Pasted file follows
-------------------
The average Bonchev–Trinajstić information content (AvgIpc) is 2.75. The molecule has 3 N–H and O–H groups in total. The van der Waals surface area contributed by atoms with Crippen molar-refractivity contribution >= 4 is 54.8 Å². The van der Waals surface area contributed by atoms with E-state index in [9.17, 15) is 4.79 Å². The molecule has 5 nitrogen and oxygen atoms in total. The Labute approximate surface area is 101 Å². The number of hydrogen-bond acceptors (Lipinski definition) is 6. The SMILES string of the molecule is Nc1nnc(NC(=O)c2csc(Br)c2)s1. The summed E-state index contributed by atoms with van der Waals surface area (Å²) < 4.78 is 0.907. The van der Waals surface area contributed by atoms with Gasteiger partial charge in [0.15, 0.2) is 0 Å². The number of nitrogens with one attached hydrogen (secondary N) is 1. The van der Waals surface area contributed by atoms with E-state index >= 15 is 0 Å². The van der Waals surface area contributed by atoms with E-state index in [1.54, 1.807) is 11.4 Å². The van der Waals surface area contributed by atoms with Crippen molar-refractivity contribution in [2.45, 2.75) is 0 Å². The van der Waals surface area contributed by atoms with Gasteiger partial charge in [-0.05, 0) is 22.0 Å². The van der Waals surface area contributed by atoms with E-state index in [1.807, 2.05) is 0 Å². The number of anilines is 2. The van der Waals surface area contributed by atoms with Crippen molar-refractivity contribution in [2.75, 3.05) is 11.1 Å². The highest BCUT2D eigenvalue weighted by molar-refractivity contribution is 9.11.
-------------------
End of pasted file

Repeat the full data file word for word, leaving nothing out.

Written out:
The average Bonchev–Trinajstić information content (AvgIpc) is 2.75. The molecule has 3 N–H and O–H groups in total. The van der Waals surface area contributed by atoms with Crippen molar-refractivity contribution >= 4 is 54.8 Å². The van der Waals surface area contributed by atoms with E-state index in [9.17, 15) is 4.79 Å². The molecule has 5 nitrogen and oxygen atoms in total. The Labute approximate surface area is 101 Å². The number of hydrogen-bond acceptors (Lipinski definition) is 6. The SMILES string of the molecule is Nc1nnc(NC(=O)c2csc(Br)c2)s1. The summed E-state index contributed by atoms with van der Waals surface area (Å²) < 4.78 is 0.907. The van der Waals surface area contributed by atoms with Gasteiger partial charge in [0.15, 0.2) is 0 Å². The number of nitrogens with one attached hydrogen (secondary N) is 1. The van der Waals surface area contributed by atoms with E-state index >= 15 is 0 Å². The van der Waals surface area contributed by atoms with E-state index in [1.54, 1.807) is 11.4 Å². The van der Waals surface area contributed by atoms with Crippen molar-refractivity contribution in [2.45, 2.75) is 0 Å². The van der Waals surface area contributed by atoms with Gasteiger partial charge in [-0.05, 0) is 22.0 Å². The van der Waals surface area contributed by atoms with E-state index in [1.807, 2.05) is 0 Å². The number of anilines is 2. The van der Waals surface area contributed by atoms with Crippen molar-refractivity contribution in [2.75, 3.05) is 11.1 Å². The highest BCUT2D eigenvalue weighted by molar-refractivity contribution is 9.11.